Thirteen Odd Stops and Hot Spots of Western New York
January 24th, 2013HistorySleuth
This post is part of the January 2013 Blog Chain at Absolute Write. The prompt for this month is “The Number 13.” I decided, for this particular prompt, the best choice for a historian would be to post thirteen hot spots in my area to visit if you ever get this way. If you have time, follow the links to learn more.
1) The Jello Museum (LeRoy, Genesee Co.) Come on, who doesn’t like Jello? It was invented in 1930 in LeRoy, NY; the result of a fluke, when trying to make cough syrup.
2) Letchworth State Park (Wyoming/Livingston Counties) It is often referred to as “The Grand Canyon of the East.” Originally it was the home of Mary Jemison, the “white woman of the Genesee,” who was captured as a child by the Seneca Indians in 1758. More history on the park can be found here. Here is the state website for camping, hiking and events.
3) Silver Lake (Perry/Castile, Wyoming Co.) Silver Lake is the home of a sea serpent as told by the Seneca through legend. It was later called the “Perry Sea Serpent” when, in 1856, A. B. Walker pulled the greatest hoax of the time to attract business to his hotel on the lake by creating a life size serpent. The previous link is to the story on Buffalo’s channel 2 news segment. Many newspapers across the country carried the story. You can read a PDF of the original serpent sighting in the Oneida Sachem newspaper dated August 4, 1855 here. It is at the top of the first column.
4) Genesee County Poor House aka Rolling Hills Asylum (Bethany) Despite its new name, it was never an insane asylum, although it did have a wing for those who were declared to be “lunatics” but in many cases, from reading lunacy papers, I would guess many really suffered from Alzheimer’s. It served as the county’s poor farm from 1826-1974. It has the highest amount of paranormal activity in western New York. Ghost tours are run on a regular basis. Stay overnight if you dare. It has been featured on Ghost Hunters and a recent episode of American Horror Story.
5) Chautauqua Institute (Chautauqua County, NY) Located along beautiful Chautauqua Lake the institute has long been a retreat for artists, writers and musicians since 1874. They offer workshops as well throughout the summer.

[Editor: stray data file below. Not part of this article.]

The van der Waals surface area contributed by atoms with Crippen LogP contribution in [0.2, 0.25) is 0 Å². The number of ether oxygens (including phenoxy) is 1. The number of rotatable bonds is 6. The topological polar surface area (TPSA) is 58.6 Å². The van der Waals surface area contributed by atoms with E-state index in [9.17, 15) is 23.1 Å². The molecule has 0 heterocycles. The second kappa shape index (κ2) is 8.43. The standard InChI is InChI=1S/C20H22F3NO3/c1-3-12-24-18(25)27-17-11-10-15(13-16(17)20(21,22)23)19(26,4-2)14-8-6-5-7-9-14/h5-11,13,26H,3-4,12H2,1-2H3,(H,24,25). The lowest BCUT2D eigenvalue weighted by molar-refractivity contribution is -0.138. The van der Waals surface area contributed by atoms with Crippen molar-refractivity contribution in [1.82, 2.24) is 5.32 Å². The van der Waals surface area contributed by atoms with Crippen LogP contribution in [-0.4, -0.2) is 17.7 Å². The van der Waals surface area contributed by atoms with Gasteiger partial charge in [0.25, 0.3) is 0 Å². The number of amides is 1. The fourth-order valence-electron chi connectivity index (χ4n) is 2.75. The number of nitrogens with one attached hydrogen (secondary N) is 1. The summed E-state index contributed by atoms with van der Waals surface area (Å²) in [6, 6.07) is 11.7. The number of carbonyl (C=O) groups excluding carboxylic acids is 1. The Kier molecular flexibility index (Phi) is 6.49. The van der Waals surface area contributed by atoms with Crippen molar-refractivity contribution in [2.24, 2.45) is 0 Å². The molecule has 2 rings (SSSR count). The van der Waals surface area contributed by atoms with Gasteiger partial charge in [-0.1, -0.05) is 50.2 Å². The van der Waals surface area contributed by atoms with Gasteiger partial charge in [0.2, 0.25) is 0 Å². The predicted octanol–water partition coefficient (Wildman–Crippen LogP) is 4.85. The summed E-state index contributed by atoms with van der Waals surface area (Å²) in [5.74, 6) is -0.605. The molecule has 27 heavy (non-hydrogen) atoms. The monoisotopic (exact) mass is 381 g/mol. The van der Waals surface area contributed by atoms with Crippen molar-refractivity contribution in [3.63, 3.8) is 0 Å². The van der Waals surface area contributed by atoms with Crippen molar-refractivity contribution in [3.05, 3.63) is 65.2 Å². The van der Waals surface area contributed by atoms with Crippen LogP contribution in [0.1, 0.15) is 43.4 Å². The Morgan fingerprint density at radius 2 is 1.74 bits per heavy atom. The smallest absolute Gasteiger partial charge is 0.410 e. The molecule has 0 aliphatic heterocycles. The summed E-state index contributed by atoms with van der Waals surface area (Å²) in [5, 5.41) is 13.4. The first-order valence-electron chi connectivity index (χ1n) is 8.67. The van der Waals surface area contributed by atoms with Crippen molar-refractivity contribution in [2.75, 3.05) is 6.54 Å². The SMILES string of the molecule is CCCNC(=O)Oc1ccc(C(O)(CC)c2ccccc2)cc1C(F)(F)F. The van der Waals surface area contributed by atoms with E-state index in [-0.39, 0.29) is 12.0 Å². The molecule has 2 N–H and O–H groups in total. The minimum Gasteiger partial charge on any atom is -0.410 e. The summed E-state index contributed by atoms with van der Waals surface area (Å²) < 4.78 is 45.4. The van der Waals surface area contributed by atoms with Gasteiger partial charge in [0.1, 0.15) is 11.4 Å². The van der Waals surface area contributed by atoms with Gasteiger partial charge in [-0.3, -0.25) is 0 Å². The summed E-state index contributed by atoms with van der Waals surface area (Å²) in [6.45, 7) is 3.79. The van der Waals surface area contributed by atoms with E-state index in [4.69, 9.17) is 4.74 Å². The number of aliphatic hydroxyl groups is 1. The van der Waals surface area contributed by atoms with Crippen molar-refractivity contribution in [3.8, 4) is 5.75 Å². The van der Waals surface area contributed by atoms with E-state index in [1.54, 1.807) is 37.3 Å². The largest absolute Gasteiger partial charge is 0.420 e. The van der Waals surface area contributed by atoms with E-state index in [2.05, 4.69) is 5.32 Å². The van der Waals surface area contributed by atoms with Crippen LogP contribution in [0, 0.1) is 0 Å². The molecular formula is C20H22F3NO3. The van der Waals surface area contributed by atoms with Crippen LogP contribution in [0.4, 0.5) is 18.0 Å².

6) The Erie Canal (Niagara/Orleans/Monroe Counties and beyond) Like the song says, “…from Albany to Buffalo.” It is quite the tourist destination now with walking and biking trails. At the Lockport (Niagara Co.) part of the canal you can take a boat through the underground system.
7) Amish Trail (Cattaraugus County) No really, it’s nothing like the silly TV shows with Mennonite mafia. Livingston County also has Amish communities. Wyoming County has Mennonite communities in Perry and Warsaw.
8) Pumpkinville (Cattaraugus County) A truly fun place at Halloween time. Last year’s visitors topped 150K.
9) The Albright Knox Art Gallery (Buffalo) from classic to modern art of course, but Picasso and Andy Warhol stick out in my mind. Situated near beautiful Delaware Park near #10,
10) The Buffalo & Erie County Historical Society & Museum (Buffalo) If ever a museum looked like the movie, Night at the Museum, this would be it. The society has been in existence since 1862 so you can imagine the collection they have. The building itself was constructed in 1901 as part of the Pan-American Exposition.
11) The Linden Murders (Linden, Genesee County) was our area’s Ripper type case. In 1922 a spinster, Frances Kimball, who lived alone was bludgeoned to death and stuffed up under the stairs in the root cellar of her home in Linden, NY (newspaper PDF). There was no motive and few clues to the crime. It would prove not to be a random incident. Less than two years later the bodies of Thomas & Mabel Whaley (shot to death) and Mrs. Morse (struck in the head with an adz handle) were found murdered in the Whaley home and the house set ablaze (newspaper PDF). Despite evidence gathered and several suspects, these grizzly crimes remain unsolved to this day. The evidence and photographs in the case still exists and is part of the collection of the Genesee County Historian’s office. Local author, Bill Brown, wrote about the case and published his book The Linden Murders: Unsolved in 1984. It is out of print but some libraries do carry a copy. We are hoping someday his family will reprint the book.
12) The real first female bank presidents (Perry, Wyoming Co.) This is a recent discovery of mine while researching for an article I am writing for our county historian’s office quarterly called Historical Wyoming. Maggie L. Walker is said to be the first woman to charter and become bank president in 1903. Certainly the first African-American woman bank president or the first woman to charter a bank, but not the first female bank president. That honor now goes to two women of Perry, NY who were presidents of the Smith Bank of Perry: Laura (Page) Smith 1866-1886 and Eliza (Dolbeer) Page from 1894-1907.
13) Lily Dale Assembly (Lily Dale, Chautauqua Co.) Established in the late 1800s, it is the first and largest Spiritualist community in the world.